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forget God, yet, in proportion as the fear of God is wanting in the heart, in that same proportion will these other fears enter in and dwell there and a thoughtful and sensible person can no more enjoy himself in such company, than if he were daily beset with ruffians and murderers. All the base passions which murder a man's soul, murder his peace at the same time and this is what he gets by a dislike to the fear of God. Therefore, as it is the worst of folly to live without the fear of God, it must be the beginning of wisdom to have it, and be directed by it. But folly in this world leads to misery in another; which is the most dreadful consideration of all. Who can express or conceive the amazement of those, who have lived here without the fear of God, when they shall see the day of vengeance approaching, and all the terrors of the last judgment gathering round about them! Then shall that fear of God come upon them, which now for a while they can put away: and the hearts of those, who now seem to care for nothing, shall sink and melt away within them. What would they then give, if they had but been wise enough to attend to instruction while the day of grace lasted? What will then become of their proud speeches, and their looks of defiance? when they shall remember their folly in the bitterness of their souls, and be afraid to lift up their heads towards heaven, where their Judge is now revealed to every eye, no longer to be despised and insulted, but attended with millions of the heavenly host; seated on a throne, rendered majestic and terrible, with dark clouds and flames of fire,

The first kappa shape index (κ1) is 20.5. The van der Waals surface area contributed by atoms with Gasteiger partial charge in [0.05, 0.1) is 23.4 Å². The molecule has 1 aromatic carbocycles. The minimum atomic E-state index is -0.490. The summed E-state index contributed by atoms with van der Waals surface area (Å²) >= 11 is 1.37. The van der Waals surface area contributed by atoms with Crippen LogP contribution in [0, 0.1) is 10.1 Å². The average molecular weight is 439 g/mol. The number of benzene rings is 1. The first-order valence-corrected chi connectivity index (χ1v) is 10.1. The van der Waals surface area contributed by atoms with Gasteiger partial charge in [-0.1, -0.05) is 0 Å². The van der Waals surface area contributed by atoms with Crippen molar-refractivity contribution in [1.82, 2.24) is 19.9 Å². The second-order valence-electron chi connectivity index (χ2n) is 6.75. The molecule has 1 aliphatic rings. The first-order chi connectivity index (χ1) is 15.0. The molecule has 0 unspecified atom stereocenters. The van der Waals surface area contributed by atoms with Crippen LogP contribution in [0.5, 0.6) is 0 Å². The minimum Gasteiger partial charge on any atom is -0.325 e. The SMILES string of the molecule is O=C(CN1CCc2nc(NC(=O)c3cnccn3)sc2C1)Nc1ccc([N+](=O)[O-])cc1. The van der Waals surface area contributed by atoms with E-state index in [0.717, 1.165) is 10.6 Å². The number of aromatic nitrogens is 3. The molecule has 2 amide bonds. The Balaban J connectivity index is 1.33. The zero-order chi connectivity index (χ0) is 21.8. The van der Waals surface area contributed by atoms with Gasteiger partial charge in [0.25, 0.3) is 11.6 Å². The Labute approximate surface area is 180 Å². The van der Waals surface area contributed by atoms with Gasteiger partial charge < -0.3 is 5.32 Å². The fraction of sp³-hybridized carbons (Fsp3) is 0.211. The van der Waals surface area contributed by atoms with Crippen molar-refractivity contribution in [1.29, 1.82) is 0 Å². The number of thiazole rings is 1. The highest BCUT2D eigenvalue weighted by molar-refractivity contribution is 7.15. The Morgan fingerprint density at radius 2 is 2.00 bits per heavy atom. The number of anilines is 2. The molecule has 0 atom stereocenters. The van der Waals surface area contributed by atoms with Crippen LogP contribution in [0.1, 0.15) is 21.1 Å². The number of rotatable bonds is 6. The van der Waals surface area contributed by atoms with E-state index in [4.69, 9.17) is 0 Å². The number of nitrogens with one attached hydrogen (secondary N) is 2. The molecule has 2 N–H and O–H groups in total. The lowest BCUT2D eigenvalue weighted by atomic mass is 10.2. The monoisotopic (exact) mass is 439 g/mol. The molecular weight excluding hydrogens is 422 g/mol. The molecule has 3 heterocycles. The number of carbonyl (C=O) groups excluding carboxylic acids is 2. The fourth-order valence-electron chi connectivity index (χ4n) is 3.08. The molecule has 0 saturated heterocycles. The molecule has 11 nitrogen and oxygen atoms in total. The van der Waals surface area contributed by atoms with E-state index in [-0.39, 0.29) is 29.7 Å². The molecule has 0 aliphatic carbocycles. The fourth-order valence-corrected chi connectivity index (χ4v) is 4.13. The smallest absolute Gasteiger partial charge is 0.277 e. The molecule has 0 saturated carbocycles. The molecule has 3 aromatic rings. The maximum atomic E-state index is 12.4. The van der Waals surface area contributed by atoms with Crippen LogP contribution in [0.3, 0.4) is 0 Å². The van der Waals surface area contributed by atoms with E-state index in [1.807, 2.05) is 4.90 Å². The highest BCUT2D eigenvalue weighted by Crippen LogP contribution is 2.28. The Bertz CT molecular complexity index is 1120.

For the present hour, we talk of these things, as distant from us; yet when they shall be displayed before our sight, the interval between this time and that will seem but as a moment. What are we then

to do, but to set the Lord alway before us; who, if he is our fear now, he will be our defence then and in the mean time, we shall find our fears of all other things lessening every day, and our hopes increasing ; till an acquaintance with God shall give us a foretaste of the peace and liberty of that glorious kingdom, in which we shall serve him without fear, in holiness and righteousness.

SERMON VII.

HONOUR THE KING. 1 PETER II. 17.